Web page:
The Property Planet Podcast
I was a special guest on The Property Planet podcast, in this episode, I discuss the ever-increasing complex world of Stamp Duty. We discussed the issues...
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While both mediation and arbitration aim to achieve a settlement of the parties’ dispute the way in which they do so is different.
In a mediation or to give it its full name, a facilitative mediation, the parties discuss and negotiate a binding settlement agreed by each party and are helped to do so by a neutral third party acting as mediator and who does not express opinions or give a decision.
In an arbitration the parties present their evidence and arguments to the arbitrator as they would do so in a court hearing including witness testimony if needed and the arbitrator evaluates each side’s position and makes an evaluative decision in much the same way as a judge would.
So, what is the difference between mediation and arbitration? And which may be more applicable to your circumstances?
In a mediation, the parties have a much greater degree of control over the process and whether a settlement is reached is entirely up to them.
This is advantageous for parties who wish to avoid a “winner takes all” scenario that they risk in either court or arbitration proceedings. On the other hand where a party can afford to risk losing all then they will often be more inflexible in a mediation and decline to settle on terms that they feel are not to their advantage.
Mediators do not make decisions on the rights and wrongs of the dispute and should not offer or give opinions on legal technicalities even if one party is legally represented and the other is not. They can, however, offer their views on matters of process such as where for example a binding settlement agreement between the parties must meet certain legal criteria in order to be binding.
Examples of this are employment dispute settlement agreements that require independent legal advice in certain circumstances or where HMRC in a tax dispute purports to bind itself as to the tax liability of a taxpayer in future years as distinct from years that have passed.
Normally, the parties to a mediation meet together at the start of the mediation and make pre-prepared opening statements of their position and what they are seeking to achieve. They will usually then break-out into separate rooms and the mediator will then meet with each party privately to discuss and explore possible ways to settle the dispute.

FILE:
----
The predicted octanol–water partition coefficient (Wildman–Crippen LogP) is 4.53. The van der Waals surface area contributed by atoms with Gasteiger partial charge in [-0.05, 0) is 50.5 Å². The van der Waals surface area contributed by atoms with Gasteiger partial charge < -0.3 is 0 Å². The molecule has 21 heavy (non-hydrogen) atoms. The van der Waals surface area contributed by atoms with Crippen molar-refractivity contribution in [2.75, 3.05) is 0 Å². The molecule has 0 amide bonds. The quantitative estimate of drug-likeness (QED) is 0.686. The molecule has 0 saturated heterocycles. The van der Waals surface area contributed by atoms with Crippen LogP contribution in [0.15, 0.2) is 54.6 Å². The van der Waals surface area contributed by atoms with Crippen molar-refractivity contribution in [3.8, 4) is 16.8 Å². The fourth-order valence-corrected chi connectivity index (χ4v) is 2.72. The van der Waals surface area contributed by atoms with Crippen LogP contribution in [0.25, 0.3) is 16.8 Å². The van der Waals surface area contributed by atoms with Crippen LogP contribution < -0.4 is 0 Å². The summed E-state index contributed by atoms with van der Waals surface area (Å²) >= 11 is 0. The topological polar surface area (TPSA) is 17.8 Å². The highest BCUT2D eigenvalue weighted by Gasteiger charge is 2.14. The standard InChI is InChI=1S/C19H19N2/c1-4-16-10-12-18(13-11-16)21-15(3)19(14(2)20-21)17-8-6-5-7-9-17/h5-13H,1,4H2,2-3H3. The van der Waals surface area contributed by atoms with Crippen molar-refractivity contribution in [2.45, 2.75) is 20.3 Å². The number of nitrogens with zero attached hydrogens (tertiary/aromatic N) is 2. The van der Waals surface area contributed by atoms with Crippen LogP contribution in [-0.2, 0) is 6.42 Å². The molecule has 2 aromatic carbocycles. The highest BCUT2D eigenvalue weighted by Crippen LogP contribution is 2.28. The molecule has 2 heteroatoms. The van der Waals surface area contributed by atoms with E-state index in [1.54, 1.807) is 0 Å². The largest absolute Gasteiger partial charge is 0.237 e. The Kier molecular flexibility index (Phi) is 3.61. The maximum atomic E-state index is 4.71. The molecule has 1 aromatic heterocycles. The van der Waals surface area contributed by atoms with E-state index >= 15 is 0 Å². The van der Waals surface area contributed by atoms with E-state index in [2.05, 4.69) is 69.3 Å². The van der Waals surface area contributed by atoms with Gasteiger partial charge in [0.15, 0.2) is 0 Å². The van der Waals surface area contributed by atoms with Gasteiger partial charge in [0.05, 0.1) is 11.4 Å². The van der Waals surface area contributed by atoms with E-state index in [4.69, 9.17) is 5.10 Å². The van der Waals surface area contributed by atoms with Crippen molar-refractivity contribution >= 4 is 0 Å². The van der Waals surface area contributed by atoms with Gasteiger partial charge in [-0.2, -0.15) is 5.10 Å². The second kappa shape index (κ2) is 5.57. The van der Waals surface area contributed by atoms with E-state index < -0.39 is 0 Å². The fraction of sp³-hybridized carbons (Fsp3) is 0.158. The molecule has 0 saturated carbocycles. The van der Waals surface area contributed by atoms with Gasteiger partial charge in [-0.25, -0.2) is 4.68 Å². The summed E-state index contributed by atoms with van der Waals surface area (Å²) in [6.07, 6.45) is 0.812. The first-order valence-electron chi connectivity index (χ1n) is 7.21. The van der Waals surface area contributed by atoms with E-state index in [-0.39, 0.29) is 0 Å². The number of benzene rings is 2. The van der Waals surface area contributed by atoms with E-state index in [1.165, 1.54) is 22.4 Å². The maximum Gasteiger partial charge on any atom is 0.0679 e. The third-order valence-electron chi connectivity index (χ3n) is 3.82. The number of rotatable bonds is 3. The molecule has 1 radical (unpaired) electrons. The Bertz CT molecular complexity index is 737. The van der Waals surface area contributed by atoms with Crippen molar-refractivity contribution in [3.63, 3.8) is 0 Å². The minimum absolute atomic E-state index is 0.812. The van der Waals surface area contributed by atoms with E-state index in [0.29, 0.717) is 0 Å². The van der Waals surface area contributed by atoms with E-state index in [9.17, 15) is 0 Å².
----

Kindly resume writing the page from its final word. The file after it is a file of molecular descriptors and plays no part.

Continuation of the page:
The mediator will not divulge to the other party anything they learn in the private meetings without the express consent of a party. Any offers must be reduced to writing by the party making the offer and not the mediator. Any such offer is then conveyed by the mediator to the other party and discussed with them and a counter-offer may then ensue.
The mediator may go back and forth in this way several times in the search for a settlement that each party can accept. If a mutually acceptable solution has been arrived at the parties will be invited by the mediator to put it into writing and sign it as a binding settlement agreement.
It is important to select a mediator who is experienced in providing mediation services because the skills they bring to the proceedings are important and will often make the difference between reaching a settlement and not doing so.
Mediation also gives the parties the freedom to put litigation aside and to enter into a “without prejudice” commercial negotiation in an effort to find a settlement. Anything can be tried in an effort to structure a deal, and this can be abandoned if it is not acceptable without it endangering a party’s position. Parties are not committed until the deal is put into writing and signed. Mediation if used effectively puts the parties to a dispute in control and takes away the risk and unpredictability of an arbitrator or third-party judge making their own decision and imposing costs awards.
On the other hand, an arbitration is like a private court hearing where the parties agree to be bound by the decision of the arbitrator and the case proceeds much like a court hearing although with less formality. The arbitrator’s award at the end of the hearing is legally binding and can be enforced in a court by the winning side. It can be seen that the parties are giving up control over their dispute to the arbitrator instead of reaching a mutually acceptable outcome that is available using mediation.
Arbitrations involve each side attending with their lawyers and sticking to fairly formal rules of procedure. Aside from allowing the parties more control over the outcome of their dispute mediation is usually much more cost-effective because it is relatively informal and proceeds like a structured settlement negotiation instead of a quasi-court hearing with formal evidence and witness testimony and rules of evidence and procedure.
Patrick Cannon is a registered mediator with over 35 years of experience, providing an easier and more cost-effective solution to your dispute. For legal and mediation services, contact Patrick Cannon.